Scientists Discover the Part of the Brain That Causes Some People to Be Lousy in Math
Most everyone knows that the term "dyslexia" refers to people who can't keep words and letters straight. A rarer term is "dyscalculia," which describes someone who is virtually unable to deal with numbers, much less do complicated math.
Scientists now have discovered the area of the brain linked to dyscalculia, demonstrating that there is a specific part of the brain essential for counting properly. In a report published in the March 13 issue of the Proceedings of the National Academy of Sciences (PNAS), researchers explain that the area of the brain known as the intraparietal sulcus (IPS), located toward the top and back of the brain and across both lobes, is crucial for the proper processing of numerical information.
According to Fulvia Castelli, a postdoctoral researcher at the California Institute of Technology and lead author of the paper, the IPS has been known for years as the brain area that allows humans to conceive of numbers. But she and her coauthors from University College London demonstrate that the IPS specifically determines how many things are perceived, as opposed to how much.
To explain how intimately the two different modes of thinking are connected, Castelli says to think about what happens when a person is approaching the checkout lines at the local Trader Joe's. Most of us are impatient sorts, so we typically head for the shortest line.
"Imagine how you really pick the shortest checkout line," says Castelli. "You could count the number of shoppers in each line, in which case you'd be thinking discretely in terms of numerosity.
"But if you're a hurried shopper, you probably take a quick glance at each line and pick the one that seems the shortest. In this case you're thinking in terms of continuous quantity."
The two modes of thinking are so similar, in fact, that scientists have had trouble isolating specific networks within the IPS because it is very difficult to distinguish between responses of how many and how much. To get at the difference between the two forms of quantity processing, Castelli and her colleagues devised a test in which subjects performed quick estimations of quantity while under functional MRI scans.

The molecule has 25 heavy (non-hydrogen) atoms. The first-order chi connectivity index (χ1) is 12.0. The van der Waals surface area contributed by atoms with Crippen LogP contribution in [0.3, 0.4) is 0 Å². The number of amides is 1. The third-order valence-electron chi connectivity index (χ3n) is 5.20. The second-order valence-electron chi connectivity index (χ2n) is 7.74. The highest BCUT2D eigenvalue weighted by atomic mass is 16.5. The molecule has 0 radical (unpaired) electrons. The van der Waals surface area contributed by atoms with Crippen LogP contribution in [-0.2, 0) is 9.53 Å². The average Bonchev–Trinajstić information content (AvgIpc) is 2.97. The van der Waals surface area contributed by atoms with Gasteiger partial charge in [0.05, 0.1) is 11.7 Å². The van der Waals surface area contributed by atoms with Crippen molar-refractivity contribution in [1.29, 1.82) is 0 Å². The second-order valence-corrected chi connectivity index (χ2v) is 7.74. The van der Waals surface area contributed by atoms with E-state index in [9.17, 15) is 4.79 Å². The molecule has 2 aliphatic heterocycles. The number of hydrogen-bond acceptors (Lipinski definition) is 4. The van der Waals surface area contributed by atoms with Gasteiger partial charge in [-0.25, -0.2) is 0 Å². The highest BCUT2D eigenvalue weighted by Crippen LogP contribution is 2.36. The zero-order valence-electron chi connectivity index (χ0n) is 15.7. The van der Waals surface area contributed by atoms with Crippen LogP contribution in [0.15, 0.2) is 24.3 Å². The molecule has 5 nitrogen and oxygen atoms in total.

Specifically, the researchers showed subjects a series of blue and green flashes of light or a chessboard with blue and green rectangles. The subjects were asked to judge whether they saw more green or more blue, and their brain activity was monitored while they did so.
The results show that while subjects are exposed to the separate colors, the brain automatically counts how many objects are present. However, when subjects are presented with either a continuous blue and green light or a blurred chessboard on which the single squares are no longer visible, the brain does not count the objects, but instead estimates how much blue and green is visible.
"We think this identifies the brain activity specific to estimating the number of things," Castelli says. "This is probably also a brain network that underlies arithmetic, and when it's abnormal, may be responsible for dyscalculia."
In other words, dyscalculia arises because a person cannot develop adequate representations of how many things there are.
"Of course, dyscalculics can learn to count," Castelli explains. "But where most people can immediately tell that nine is bigger than seven, anyone with dcyscalculia may have to count the objects to be sure.
"Similarly, dyscalculics are much slower than people in general when they have to say how many objects there are in a set," she adds. "This affects everyday life, from the time when a child is struggling to keep up with arithmetic lessons in school to the time when an adult is trying to deal with money."
The good news is that the work of Castelli and her colleagues could lead to better tools for assessing whether a learning technique for people with dyscalculia is actually working. "Now that we have identified the brain system that carries out this function, we are in a position to see how dyscalculic brain activities differ from a normal brain," Castelli says.
"We should be in a position to measure whether an intervention is changing the brain function so that it becomes more like the normal pattern."
The article is titled "Discrete and analogue quantity processing in the parietal lobe: A functional MRI study." Castelli's coauthors are Daniel E. Glaser and Brian Butterworth, both researchers at the Institute of Cognitive Neuroscience at University College London.